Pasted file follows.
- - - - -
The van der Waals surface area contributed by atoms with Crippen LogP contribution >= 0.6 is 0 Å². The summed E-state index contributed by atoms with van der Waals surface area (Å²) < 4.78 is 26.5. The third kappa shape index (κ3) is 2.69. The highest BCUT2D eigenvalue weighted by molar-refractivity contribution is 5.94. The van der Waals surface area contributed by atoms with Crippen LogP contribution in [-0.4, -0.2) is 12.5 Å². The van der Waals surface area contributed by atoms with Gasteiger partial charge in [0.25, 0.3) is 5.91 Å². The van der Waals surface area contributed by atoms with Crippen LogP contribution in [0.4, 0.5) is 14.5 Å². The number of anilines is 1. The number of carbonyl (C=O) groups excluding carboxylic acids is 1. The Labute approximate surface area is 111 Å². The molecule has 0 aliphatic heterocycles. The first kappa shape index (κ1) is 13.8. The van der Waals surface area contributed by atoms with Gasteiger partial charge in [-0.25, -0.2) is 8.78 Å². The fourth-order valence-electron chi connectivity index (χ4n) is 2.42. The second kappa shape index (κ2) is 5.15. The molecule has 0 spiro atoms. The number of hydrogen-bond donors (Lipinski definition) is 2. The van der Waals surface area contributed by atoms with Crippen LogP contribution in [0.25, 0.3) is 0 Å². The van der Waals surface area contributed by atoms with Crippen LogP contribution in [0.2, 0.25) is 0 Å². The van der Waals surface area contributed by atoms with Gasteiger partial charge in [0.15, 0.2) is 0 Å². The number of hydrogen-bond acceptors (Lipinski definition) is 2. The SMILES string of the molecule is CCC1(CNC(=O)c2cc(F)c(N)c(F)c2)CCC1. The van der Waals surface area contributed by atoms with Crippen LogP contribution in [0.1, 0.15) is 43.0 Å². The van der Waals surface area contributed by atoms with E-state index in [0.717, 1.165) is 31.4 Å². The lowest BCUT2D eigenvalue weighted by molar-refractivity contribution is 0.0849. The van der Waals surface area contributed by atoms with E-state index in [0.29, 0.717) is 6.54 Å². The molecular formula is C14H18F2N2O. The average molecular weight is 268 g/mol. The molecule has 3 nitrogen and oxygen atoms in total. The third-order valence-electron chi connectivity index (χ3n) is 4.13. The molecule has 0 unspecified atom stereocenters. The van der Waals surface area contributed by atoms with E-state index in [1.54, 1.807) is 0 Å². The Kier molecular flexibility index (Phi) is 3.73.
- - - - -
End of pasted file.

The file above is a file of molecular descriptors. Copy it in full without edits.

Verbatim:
The van der Waals surface area contributed by atoms with Crippen LogP contribution >= 0.6 is 0 Å². The summed E-state index contributed by atoms with van der Waals surface area (Å²) < 4.78 is 26.5. The third kappa shape index (κ3) is 2.69. The highest BCUT2D eigenvalue weighted by molar-refractivity contribution is 5.94. The van der Waals surface area contributed by atoms with Crippen LogP contribution in [-0.4, -0.2) is 12.5 Å². The van der Waals surface area contributed by atoms with Gasteiger partial charge in [0.25, 0.3) is 5.91 Å². The van der Waals surface area contributed by atoms with Crippen LogP contribution in [0.4, 0.5) is 14.5 Å². The number of anilines is 1. The number of carbonyl (C=O) groups excluding carboxylic acids is 1. The Labute approximate surface area is 111 Å². The molecule has 0 aliphatic heterocycles. The first kappa shape index (κ1) is 13.8. The van der Waals surface area contributed by atoms with Gasteiger partial charge in [-0.25, -0.2) is 8.78 Å². The fourth-order valence-electron chi connectivity index (χ4n) is 2.42. The second kappa shape index (κ2) is 5.15. The molecule has 0 spiro atoms. The number of hydrogen-bond donors (Lipinski definition) is 2. The van der Waals surface area contributed by atoms with Crippen LogP contribution in [0.25, 0.3) is 0 Å². The van der Waals surface area contributed by atoms with Crippen LogP contribution in [0.2, 0.25) is 0 Å². The van der Waals surface area contributed by atoms with Gasteiger partial charge in [0.15, 0.2) is 0 Å². The number of hydrogen-bond acceptors (Lipinski definition) is 2. The SMILES string of the molecule is CCC1(CNC(=O)c2cc(F)c(N)c(F)c2)CCC1. The van der Waals surface area contributed by atoms with Crippen LogP contribution in [0.1, 0.15) is 43.0 Å². The van der Waals surface area contributed by atoms with E-state index in [0.717, 1.165) is 31.4 Å². The lowest BCUT2D eigenvalue weighted by molar-refractivity contribution is 0.0849. The van der Waals surface area contributed by atoms with E-state index in [0.29, 0.717) is 6.54 Å². The molecular formula is C14H18F2N2O. The average molecular weight is 268 g/mol. The molecule has 3 nitrogen and oxygen atoms in total. The third-order valence-electron chi connectivity index (χ3n) is 4.13. The molecule has 0 unspecified atom stereocenters. The van der Waals surface area contributed by atoms with E-state index in [1.54, 1.807) is 0 Å². The Kier molecular flexibility index (Phi) is 3.73.